Residents will be able to opt out of smart meters, according to a DTE spokesman who indicated that an opt-out provision will be included in a report to be filed Friday by DTE with the Michigan Public Services Commission.
Smart meters, or advanced meters, have a digital read-out and allow for a remote read, using radio waves, which eliminates the need for a manual reading. The technology is being used by utilities nationwide, including DTE and Consumers Energy, to replace electric meters, but is being met with opposition from some residents in several communities who say the meters are unsafe, provide utilities too much information about energy usage and compromise privacy.
On Tuesday, DTE spokesman Len Singer said DTE was still finalizing the report so opt-out details were not available. DTE is committed to the smart meters, said Singer, who reiterated that the meters are safe.
“We understand that this is an emotional issue for some, and we decided that the opt out was the best course of action,” Singer said.
The City Council was approached by opponents of the smart meters at several meetings this year and late last year. The opponents asked that the council stop DTE from installing the meters or at least pass a resolution requesting a moratorium on them.
The MPSC had opened up an investigation after several electric customers and municipalities had expressed concerns about the meters. The MPSC wanted utilities to submit information on plans and costs of meter deployment, nonmonetary benefits of the meters, scientific information “that bears on the safety of the smart meters” and privacy safeguards. The commission also asked whether the electric utilities intend to allow customers to opt out of having a smart meter.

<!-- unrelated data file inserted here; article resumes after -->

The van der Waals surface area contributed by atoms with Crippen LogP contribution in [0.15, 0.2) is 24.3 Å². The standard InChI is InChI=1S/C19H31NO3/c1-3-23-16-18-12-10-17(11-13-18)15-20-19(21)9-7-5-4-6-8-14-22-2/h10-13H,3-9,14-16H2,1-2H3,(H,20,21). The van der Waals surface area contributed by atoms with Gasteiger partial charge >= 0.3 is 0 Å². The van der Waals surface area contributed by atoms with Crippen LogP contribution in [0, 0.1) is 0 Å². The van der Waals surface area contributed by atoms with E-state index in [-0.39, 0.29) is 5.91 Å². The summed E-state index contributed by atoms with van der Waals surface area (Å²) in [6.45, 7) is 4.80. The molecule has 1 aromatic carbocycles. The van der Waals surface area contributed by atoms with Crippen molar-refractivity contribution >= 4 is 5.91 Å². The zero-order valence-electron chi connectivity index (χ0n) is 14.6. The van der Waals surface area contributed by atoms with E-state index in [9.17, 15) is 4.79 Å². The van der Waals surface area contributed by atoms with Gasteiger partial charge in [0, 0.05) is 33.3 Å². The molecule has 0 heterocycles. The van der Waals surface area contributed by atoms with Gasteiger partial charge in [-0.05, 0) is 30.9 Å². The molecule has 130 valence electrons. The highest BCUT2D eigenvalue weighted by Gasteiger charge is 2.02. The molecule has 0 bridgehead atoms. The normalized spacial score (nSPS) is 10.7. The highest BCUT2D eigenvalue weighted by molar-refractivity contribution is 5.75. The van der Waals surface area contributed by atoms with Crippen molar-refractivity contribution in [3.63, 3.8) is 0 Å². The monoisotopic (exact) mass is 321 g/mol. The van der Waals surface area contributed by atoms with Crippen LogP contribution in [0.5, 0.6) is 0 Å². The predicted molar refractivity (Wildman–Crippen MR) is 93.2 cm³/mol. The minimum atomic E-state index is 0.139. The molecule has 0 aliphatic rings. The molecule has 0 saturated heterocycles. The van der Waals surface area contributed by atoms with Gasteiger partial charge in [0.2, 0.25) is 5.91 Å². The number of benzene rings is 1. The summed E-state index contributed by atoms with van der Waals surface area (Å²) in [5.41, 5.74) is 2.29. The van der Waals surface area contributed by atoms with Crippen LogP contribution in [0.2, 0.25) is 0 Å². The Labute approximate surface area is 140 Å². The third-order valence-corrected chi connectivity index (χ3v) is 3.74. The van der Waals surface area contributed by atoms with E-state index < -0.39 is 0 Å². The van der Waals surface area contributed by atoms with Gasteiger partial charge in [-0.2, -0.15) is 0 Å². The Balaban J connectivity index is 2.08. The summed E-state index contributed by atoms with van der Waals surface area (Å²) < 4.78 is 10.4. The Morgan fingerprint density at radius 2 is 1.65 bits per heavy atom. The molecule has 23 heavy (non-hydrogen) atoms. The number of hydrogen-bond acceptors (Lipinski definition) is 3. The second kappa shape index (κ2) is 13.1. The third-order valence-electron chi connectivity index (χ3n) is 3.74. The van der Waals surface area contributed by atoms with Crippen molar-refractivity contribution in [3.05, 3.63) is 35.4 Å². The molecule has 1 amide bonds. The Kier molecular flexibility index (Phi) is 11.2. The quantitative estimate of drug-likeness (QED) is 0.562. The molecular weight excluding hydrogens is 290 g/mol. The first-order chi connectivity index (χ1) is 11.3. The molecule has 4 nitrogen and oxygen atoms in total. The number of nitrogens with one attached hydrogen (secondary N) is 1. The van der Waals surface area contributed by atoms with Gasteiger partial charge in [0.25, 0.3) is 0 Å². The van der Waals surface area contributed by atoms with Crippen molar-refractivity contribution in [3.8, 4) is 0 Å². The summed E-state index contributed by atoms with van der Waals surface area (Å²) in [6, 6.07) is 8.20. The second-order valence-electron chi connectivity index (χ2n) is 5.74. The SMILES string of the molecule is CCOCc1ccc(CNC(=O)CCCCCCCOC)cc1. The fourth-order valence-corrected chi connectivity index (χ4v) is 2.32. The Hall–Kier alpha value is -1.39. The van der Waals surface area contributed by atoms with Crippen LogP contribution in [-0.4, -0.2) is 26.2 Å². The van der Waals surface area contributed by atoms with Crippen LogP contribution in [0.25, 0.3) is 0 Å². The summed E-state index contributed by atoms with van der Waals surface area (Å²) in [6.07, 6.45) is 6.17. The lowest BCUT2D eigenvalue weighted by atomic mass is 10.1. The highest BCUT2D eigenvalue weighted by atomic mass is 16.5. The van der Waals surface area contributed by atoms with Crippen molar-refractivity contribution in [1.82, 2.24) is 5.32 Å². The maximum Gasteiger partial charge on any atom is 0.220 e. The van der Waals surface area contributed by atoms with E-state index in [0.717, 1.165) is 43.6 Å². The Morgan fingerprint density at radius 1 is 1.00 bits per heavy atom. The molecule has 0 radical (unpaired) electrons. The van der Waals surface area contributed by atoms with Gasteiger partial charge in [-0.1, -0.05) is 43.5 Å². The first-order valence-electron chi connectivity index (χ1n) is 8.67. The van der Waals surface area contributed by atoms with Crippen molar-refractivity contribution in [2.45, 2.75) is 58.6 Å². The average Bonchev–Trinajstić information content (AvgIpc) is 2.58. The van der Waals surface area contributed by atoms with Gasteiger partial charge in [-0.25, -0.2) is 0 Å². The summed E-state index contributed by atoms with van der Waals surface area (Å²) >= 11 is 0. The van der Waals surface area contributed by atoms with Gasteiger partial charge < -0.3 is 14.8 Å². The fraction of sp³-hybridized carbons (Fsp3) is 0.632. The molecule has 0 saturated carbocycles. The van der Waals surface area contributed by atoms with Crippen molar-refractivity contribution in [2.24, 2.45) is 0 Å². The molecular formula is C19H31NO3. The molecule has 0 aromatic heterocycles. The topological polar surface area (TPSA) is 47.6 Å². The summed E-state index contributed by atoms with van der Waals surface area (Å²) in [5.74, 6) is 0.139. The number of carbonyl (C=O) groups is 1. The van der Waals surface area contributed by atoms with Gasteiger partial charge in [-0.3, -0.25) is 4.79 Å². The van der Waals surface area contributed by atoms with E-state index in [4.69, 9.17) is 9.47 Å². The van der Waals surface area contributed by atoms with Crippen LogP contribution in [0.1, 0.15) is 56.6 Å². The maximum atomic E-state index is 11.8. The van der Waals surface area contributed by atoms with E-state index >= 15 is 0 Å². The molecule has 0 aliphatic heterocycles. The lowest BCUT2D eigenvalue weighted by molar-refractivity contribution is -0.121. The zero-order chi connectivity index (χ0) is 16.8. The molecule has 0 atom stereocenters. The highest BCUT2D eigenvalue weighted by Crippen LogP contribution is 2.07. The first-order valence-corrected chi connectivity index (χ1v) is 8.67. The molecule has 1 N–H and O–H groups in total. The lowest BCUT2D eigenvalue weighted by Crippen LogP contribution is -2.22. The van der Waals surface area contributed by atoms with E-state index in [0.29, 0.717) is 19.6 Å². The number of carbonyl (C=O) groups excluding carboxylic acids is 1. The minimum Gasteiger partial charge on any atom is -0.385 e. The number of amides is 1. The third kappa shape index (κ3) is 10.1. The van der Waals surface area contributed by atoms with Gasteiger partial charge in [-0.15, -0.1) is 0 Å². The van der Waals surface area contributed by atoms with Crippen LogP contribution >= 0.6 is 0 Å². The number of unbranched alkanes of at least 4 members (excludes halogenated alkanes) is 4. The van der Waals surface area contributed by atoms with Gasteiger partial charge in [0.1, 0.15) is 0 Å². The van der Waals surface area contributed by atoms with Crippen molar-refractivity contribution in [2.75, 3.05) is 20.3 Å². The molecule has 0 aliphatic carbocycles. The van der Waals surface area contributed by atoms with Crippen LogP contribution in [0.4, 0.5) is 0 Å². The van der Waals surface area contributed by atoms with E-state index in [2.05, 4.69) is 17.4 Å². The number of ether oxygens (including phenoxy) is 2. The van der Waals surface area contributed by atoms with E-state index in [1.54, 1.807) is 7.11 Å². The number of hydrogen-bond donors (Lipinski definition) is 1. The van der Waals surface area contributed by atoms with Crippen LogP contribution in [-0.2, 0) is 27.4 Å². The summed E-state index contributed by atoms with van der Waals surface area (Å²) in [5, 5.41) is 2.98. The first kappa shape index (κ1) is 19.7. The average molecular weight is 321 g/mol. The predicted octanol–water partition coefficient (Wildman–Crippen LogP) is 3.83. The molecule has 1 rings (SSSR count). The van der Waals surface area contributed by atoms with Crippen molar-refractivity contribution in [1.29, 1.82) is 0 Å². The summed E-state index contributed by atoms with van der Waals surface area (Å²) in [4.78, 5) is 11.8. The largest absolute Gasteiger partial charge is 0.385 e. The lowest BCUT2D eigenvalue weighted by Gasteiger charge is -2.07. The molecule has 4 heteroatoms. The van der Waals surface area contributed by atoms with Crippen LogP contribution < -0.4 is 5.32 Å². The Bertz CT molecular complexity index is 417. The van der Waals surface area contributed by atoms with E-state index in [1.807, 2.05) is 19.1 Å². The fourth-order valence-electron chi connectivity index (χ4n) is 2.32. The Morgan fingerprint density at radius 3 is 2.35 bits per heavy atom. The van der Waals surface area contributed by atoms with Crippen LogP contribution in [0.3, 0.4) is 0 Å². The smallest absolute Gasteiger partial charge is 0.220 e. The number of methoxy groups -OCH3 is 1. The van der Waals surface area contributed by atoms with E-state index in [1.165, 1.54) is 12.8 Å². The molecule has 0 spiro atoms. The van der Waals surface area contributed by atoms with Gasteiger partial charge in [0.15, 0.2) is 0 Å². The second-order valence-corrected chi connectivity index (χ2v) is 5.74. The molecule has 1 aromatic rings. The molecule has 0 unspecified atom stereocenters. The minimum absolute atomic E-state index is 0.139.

Meeting on Monday
Councilwoman Maureen Miller Brosnan, who chairs the council’s Infrastructure and Community Transit Committee, scheduled a meeting for 7 p.m. Monday, March 19, at Livonia City Hall so residents and others opposed to the meters will have a chance to air their concerns. DTE Energy will also have representation at the meeting.
Brosnan suggested and the council agreed to hold the infrastructure committee meeting so residents and the council could hear DTE’s response to concerns about the meters.
Mayor Jack Kirksey said last week that some smart meters were installed in Livonia, but were not activated by DTE. Kirksey said he made that request of DTE until all the hearings were conducted at the local and state levels. He also said DTE was going to allow the opt-out provision.
Several residents appeared last week to discuss the meters. Ron Yarbrough read a House bill that would prohibit utilities from making electrical service contingent on the installation of the advanced meters and require them to let consumers know how to opt out. The bill also prohibits the use of information from the meters by law enforcement unless that agency obtains a search warrant or court order.
Suzanne Yarbrough compared the smart meters to a “peeping Tom.” “I don’t want anyone looking into my personal information or my use of anything, my toaster or hair dryer,” Yarbrough said. “Why should that have anything to do with me paying my bills?”